Solar thermal System - Marathon water heater?

greenie100August 19, 2012

I am looking to upgrade my home with an active closed loop solar thermal water heating system. I live in Portland, Oregon. Given the information that I can get from my local utility, PGE, and Energy Trust of Oregon this should save roughly 2,800kWh or roughly $280 per year on my utility bill.

The solar thermal system is made by Rheem USA. They have two systems that I am considering:

Rheem RS80-48BP - this is an 80 gallon tank with heat exchanger. Refrigerant is circulated through the pipes and solar panels. The system has 48 square feet of panel surface. The heat is transferred to the water via heat exchanger that comes with the Rheem Solaraide tank.

Rheem RS120-64BP - it is the same system as above, but has a larger 120 gallon tank and 64 square feet of panels.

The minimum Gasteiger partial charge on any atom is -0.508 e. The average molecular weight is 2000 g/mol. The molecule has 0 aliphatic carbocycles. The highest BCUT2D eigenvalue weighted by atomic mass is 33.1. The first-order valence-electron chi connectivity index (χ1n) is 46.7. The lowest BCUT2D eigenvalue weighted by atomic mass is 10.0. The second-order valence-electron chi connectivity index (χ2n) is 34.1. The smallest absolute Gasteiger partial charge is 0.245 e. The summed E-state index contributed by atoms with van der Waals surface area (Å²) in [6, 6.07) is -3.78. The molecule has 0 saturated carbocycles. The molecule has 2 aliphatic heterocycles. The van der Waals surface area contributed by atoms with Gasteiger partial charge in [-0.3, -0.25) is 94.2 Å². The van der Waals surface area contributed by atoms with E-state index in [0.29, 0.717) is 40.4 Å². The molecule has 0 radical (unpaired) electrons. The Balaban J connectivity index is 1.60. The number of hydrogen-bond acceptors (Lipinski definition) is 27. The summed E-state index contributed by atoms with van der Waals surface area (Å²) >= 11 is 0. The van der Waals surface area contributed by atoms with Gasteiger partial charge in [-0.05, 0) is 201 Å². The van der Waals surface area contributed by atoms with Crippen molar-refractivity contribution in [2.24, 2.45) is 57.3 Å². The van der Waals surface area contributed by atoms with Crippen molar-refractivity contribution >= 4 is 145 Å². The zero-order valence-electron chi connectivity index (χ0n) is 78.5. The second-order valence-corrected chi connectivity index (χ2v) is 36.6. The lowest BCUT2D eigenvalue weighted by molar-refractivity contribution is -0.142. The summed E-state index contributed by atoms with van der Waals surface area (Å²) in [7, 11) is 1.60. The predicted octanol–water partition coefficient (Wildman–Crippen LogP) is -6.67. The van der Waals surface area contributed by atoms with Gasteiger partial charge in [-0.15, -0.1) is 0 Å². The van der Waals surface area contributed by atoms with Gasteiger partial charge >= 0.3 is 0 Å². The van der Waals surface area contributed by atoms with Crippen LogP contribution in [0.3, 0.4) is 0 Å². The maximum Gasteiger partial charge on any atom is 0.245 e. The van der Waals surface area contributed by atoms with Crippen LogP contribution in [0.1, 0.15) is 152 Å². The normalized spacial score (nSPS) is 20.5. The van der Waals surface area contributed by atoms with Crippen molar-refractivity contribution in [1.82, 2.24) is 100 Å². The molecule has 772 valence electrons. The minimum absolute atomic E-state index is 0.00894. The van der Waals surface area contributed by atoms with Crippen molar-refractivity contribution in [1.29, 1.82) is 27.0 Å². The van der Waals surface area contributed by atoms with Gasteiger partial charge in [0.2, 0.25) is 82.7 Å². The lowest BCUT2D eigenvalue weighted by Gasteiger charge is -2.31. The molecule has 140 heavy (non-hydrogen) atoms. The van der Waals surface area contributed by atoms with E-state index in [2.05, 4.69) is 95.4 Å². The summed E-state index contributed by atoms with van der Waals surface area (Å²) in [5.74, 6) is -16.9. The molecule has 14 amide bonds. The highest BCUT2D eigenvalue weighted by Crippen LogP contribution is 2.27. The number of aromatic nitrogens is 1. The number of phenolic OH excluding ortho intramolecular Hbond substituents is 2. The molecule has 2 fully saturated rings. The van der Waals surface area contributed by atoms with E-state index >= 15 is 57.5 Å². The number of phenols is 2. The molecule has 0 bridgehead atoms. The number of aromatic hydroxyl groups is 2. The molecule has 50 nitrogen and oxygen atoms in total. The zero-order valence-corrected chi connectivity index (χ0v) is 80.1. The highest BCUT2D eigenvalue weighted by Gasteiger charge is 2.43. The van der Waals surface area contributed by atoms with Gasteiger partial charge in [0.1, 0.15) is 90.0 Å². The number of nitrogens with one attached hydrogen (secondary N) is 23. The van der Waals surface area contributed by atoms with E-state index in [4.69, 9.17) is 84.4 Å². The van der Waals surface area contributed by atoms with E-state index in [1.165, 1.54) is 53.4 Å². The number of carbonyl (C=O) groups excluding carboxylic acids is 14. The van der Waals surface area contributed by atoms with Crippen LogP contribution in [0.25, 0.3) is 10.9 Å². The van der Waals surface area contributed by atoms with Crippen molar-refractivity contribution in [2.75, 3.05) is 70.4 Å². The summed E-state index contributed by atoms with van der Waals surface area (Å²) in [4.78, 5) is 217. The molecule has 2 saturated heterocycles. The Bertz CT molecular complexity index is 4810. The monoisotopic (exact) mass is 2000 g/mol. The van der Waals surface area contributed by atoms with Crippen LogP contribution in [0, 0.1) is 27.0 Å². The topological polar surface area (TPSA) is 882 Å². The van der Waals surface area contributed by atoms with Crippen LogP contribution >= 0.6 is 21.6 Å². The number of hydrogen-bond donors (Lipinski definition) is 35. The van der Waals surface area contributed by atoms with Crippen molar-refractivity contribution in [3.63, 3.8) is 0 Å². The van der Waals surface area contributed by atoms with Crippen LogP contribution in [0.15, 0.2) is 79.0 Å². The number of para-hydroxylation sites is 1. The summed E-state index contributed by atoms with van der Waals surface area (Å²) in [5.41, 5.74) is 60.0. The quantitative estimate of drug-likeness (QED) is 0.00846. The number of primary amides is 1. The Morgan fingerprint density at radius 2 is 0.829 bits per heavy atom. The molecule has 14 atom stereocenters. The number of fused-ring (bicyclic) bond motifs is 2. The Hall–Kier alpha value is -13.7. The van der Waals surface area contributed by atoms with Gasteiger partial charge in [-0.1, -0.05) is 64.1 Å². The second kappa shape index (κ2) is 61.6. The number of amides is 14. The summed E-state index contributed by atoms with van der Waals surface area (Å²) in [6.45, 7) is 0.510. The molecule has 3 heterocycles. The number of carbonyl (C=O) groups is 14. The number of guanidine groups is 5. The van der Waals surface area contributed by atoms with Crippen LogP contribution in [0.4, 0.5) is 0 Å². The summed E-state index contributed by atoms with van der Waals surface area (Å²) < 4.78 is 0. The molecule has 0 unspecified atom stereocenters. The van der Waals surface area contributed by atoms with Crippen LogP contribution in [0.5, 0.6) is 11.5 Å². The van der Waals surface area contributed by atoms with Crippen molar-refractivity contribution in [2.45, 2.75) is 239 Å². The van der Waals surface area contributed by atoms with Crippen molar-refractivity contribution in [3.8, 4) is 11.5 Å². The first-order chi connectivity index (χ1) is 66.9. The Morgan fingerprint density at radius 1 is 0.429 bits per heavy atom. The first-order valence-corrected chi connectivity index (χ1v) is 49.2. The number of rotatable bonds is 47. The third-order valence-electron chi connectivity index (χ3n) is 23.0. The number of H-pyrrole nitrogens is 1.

I am wondering - what size should the system be for a household of 4 people?

The smaller system would force me to have a booster tank installed. I am thinking about using a 50 gallon Marathon water heater, since it would easily match the life of the solar equipment. Marathons have a lifetime guarantee and can be used in standard stand-alone installations. If I went without the a second tank like the Marathon water heater I'd run the risk of running out of hot water.

The larger system can go as a stand-alone, but the guaranteed hot water amount in the Rheem Solaraide tank is roughly 40 gallon....the amount of water above the upper heating element. This risk of running out of water still seems real to me.

What are your thoughts? Go smaller? Go bigger? Would you use a Marathon water heater as booster tank in both systems just to make sure?

The second portion of my consideration revolves around whether to execute the project as a DIY project or to go with a specialized contractor?

While the equipment is somewhat specialized I was able to find either one of the solar thermal systems for purchase online:

I think that I can probably get the system installed on my own for roughly $5-$6k. I have seen contractor quotes for more than $10k. This seems way too high for me.